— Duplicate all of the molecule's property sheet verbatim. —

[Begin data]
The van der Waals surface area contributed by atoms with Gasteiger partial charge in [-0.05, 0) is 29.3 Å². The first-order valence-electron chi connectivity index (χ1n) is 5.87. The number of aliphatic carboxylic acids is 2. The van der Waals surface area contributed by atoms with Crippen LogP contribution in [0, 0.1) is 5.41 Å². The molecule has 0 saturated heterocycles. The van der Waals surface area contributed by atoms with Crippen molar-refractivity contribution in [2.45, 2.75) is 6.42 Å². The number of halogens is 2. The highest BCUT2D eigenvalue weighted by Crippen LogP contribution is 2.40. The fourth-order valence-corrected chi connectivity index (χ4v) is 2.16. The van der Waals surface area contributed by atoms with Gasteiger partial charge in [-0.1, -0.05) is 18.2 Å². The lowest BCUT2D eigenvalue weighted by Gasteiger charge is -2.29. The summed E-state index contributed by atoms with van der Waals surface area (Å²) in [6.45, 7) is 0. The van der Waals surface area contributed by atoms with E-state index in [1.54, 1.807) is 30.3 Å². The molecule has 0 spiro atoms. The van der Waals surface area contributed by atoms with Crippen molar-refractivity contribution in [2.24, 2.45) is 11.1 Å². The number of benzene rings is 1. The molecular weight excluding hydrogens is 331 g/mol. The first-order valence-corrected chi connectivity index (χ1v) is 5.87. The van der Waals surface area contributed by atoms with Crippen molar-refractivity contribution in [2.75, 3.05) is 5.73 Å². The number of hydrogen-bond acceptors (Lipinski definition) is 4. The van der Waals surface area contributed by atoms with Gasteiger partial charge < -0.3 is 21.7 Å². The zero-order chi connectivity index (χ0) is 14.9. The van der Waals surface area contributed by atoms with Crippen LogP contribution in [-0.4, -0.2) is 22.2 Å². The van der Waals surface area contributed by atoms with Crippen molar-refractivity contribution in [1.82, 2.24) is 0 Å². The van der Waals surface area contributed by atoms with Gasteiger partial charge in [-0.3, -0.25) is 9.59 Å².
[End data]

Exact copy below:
The van der Waals surface area contributed by atoms with Gasteiger partial charge in [-0.05, 0) is 29.3 Å². The first-order valence-electron chi connectivity index (χ1n) is 5.87. The number of aliphatic carboxylic acids is 2. The van der Waals surface area contributed by atoms with Crippen LogP contribution in [0, 0.1) is 5.41 Å². The molecule has 0 saturated heterocycles. The van der Waals surface area contributed by atoms with Crippen molar-refractivity contribution in [2.45, 2.75) is 6.42 Å². The number of halogens is 2. The highest BCUT2D eigenvalue weighted by Crippen LogP contribution is 2.40. The fourth-order valence-corrected chi connectivity index (χ4v) is 2.16. The van der Waals surface area contributed by atoms with Gasteiger partial charge in [-0.1, -0.05) is 18.2 Å². The lowest BCUT2D eigenvalue weighted by Gasteiger charge is -2.29. The summed E-state index contributed by atoms with van der Waals surface area (Å²) in [6.45, 7) is 0. The van der Waals surface area contributed by atoms with E-state index in [1.54, 1.807) is 30.3 Å². The molecule has 0 spiro atoms. The van der Waals surface area contributed by atoms with Crippen molar-refractivity contribution in [2.24, 2.45) is 11.1 Å². The number of benzene rings is 1. The molecular weight excluding hydrogens is 331 g/mol. The first-order valence-corrected chi connectivity index (χ1v) is 5.87. The van der Waals surface area contributed by atoms with Crippen molar-refractivity contribution in [2.75, 3.05) is 5.73 Å². The number of hydrogen-bond acceptors (Lipinski definition) is 4. The van der Waals surface area contributed by atoms with Gasteiger partial charge < -0.3 is 21.7 Å². The zero-order chi connectivity index (χ0) is 14.9. The van der Waals surface area contributed by atoms with Crippen LogP contribution in [-0.4, -0.2) is 22.2 Å². The van der Waals surface area contributed by atoms with Crippen molar-refractivity contribution in [1.82, 2.24) is 0 Å². The van der Waals surface area contributed by atoms with Gasteiger partial charge in [-0.3, -0.25) is 9.59 Å².